Summary: (Read the research following)
- Economic inequality has negative impacts on the wealthy as well as the rest of the population.
- The U.S. has the greatest economic/income inequality among Western nations.
- Wealthy people are less interested in connecting with other people, particularly outside their class.
- Wealth undermines compassion and empathy.
- Wealthy people don’t read others’ emotions well.
- Wealth can ruin happiness.
- When the going gets tough, the wealthy get lonely
- Wealthy individuals are more likely to be unethical.
- Wealthy people are less generous.
More than any other advanced nation, the United States is experiencing an increase in economic inequality.
In terms of income inequality, the U.S. has the fourth worst Gini coefficient (or index)amond OECD countries, the most commonly used measure of income inequality. According to a Pew Center study, the growth in income in recent decades has tilted to upper-income households. At the same time, the middle class, which once comprised the clear majority of Americans, is shrinking. Thus, a greater share of the nation’s aggregate income is now going to upper-income households and the share going to middle- and lower-income households are falling. The middle class decreased from 61% in 1971 to 51% in 2019. The top 1% earns forty times more than the bottom 90%. The top 0.1% of income earners own as much wealth as the bottom 90% combined. Since 1990, CEO compensation has increased by 300%. Some hedge fund managers made up to a billion annually, enough to pay the salaries of every public school teacher in New York City.
Top U.S. income earners avoid paying taxes. The 55 U.S. corporations that paid no federal corporate income tax in 2019-2021 have spent a combined $450 million on political campaign contributions and lobbying—including for lower taxes—according to a report published by the progressive advocacy group Public Citizen. A 2015 study conducted by the Citizens for Tax Justice and the U.S. Public Interest Research Group Education Fund found that the largest 500 companies in the U.S. keep more than $2.1 trillion in tax havens.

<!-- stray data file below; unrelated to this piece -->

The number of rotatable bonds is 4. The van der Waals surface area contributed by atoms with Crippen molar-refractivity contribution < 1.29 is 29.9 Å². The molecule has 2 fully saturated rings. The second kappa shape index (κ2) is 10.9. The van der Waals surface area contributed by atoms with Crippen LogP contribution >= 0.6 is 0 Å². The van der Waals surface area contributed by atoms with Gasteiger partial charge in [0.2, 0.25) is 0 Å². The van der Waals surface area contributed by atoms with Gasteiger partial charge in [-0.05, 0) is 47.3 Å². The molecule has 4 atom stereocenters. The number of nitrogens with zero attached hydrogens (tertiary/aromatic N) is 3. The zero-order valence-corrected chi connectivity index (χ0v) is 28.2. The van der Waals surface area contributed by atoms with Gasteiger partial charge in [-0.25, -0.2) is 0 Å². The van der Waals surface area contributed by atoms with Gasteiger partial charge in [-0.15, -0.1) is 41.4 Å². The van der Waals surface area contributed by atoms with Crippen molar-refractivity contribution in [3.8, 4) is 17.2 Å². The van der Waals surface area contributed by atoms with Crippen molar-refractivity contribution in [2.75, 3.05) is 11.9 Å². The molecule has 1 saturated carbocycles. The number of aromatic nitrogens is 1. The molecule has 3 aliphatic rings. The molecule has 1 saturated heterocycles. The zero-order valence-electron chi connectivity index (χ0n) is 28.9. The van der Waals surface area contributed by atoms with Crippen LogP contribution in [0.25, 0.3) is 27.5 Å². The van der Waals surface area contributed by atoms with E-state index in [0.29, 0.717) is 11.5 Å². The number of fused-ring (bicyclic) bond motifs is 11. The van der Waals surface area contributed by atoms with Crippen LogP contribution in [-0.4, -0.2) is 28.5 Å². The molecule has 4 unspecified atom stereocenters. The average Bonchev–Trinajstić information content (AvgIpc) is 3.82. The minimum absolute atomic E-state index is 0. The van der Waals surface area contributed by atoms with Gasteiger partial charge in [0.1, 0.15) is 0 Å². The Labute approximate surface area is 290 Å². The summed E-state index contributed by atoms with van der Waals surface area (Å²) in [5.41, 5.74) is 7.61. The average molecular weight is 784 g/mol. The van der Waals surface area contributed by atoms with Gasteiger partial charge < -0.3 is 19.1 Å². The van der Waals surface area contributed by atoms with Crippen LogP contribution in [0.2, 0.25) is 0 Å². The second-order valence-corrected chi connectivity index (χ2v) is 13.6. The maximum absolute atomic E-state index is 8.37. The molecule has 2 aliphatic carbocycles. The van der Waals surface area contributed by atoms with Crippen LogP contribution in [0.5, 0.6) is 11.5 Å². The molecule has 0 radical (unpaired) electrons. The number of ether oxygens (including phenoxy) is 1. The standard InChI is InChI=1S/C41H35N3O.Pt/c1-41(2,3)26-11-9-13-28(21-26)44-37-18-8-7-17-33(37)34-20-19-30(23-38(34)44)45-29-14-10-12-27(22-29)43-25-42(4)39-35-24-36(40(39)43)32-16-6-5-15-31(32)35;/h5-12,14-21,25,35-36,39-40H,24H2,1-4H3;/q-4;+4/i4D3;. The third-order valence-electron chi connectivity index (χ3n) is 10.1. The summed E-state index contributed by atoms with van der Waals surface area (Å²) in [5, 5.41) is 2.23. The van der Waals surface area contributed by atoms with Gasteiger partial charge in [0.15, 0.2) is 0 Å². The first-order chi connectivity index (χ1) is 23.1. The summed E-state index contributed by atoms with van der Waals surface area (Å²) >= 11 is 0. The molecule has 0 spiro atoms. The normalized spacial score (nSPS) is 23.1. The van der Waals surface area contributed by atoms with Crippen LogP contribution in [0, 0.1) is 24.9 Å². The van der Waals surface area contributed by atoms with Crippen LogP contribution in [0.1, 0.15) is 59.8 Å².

The average wage of 44% of workers before the pandemic was just $18,000, according to the Economist, and a typical worker can no longer afford to care for a family of four on a year’s salary. While a child born in 1945 had a 90% chance of making more than their parents, someone born in 1985 only has a 50% chance of faring better than them. It’s easier to achieve the American Dream in China, South Africa, and Brazil than it is in the US.
What is the Impact of Economic Inequality on the Wealthy?
The negative effects of economic inequality on the poor and middle classes are well known to all of us. However, the effects on wealthy people have received little attention, possibly because we believe they are unaffected.
But a study published in the scientific journal Nature suggests some provocative answers.
Researchers at Yale University carried out a series of experiments in which participants from around the world were randomly grouped into online networks to play a cooperative economics game. The participants were given an “income” and then had a chance to collaborate by giving up part of their money so that everyone else’s riches would grow up, or to “defect” and pay nothing, while still reaping the fruits of others’ generosity. Afterwards, they learnt how other group members acted and may opt to maintain or cut ties with fellow players.
However, there was a catch: In this setup, the researchers changed the initial income to produce scenarios in which there was no, minimal, or significant wealth inequality within a group. Also, in some groups participants knew about relative wealth levels, whereas in others relative wealth was undetectable.
The researchers then followed what happened in the game as people went through several rounds. Their analyses showed that, when initial wealth inequality was visible to all, cooperation among participants went down, social ties were fewer, and inequality went up over the course of the game. But, if relative wealth was invisible, inequality didn’t have this same effect.
“The surprising thing for us was that inequality was not a corrosive force, but visibility was a very corrosive force and much more important, ” says Nicholas Christakis, a sociologist known for his research on social networks and one of the authors of the study.